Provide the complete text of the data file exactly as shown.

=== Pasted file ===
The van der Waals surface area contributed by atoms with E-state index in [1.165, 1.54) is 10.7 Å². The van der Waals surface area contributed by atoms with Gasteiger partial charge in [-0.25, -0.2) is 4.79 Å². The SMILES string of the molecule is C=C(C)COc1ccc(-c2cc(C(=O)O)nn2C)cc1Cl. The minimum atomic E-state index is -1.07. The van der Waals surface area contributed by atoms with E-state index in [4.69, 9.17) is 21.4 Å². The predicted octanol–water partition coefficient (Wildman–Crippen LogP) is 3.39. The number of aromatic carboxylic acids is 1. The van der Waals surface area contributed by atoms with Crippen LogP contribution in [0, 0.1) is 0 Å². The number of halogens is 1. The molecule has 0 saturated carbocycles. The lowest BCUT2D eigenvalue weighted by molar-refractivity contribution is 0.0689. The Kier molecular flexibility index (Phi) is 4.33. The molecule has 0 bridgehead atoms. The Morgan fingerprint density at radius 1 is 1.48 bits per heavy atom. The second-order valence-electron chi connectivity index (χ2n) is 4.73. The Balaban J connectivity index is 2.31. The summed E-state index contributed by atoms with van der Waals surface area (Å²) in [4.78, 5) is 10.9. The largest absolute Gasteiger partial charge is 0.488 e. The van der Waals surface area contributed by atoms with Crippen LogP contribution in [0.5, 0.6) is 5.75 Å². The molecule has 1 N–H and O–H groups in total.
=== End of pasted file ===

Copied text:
The van der Waals surface area contributed by atoms with E-state index in [1.165, 1.54) is 10.7 Å². The van der Waals surface area contributed by atoms with Gasteiger partial charge in [-0.25, -0.2) is 4.79 Å². The SMILES string of the molecule is C=C(C)COc1ccc(-c2cc(C(=O)O)nn2C)cc1Cl. The minimum atomic E-state index is -1.07. The van der Waals surface area contributed by atoms with E-state index in [4.69, 9.17) is 21.4 Å². The predicted octanol–water partition coefficient (Wildman–Crippen LogP) is 3.39. The number of aromatic carboxylic acids is 1. The van der Waals surface area contributed by atoms with Crippen LogP contribution in [0, 0.1) is 0 Å². The number of halogens is 1. The molecule has 0 saturated carbocycles. The lowest BCUT2D eigenvalue weighted by molar-refractivity contribution is 0.0689. The Kier molecular flexibility index (Phi) is 4.33. The molecule has 0 bridgehead atoms. The Morgan fingerprint density at radius 1 is 1.48 bits per heavy atom. The second-order valence-electron chi connectivity index (χ2n) is 4.73. The Balaban J connectivity index is 2.31. The summed E-state index contributed by atoms with van der Waals surface area (Å²) in [4.78, 5) is 10.9. The largest absolute Gasteiger partial charge is 0.488 e. The van der Waals surface area contributed by atoms with Crippen LogP contribution in [0.5, 0.6) is 5.75 Å². The molecule has 1 N–H and O–H groups in total.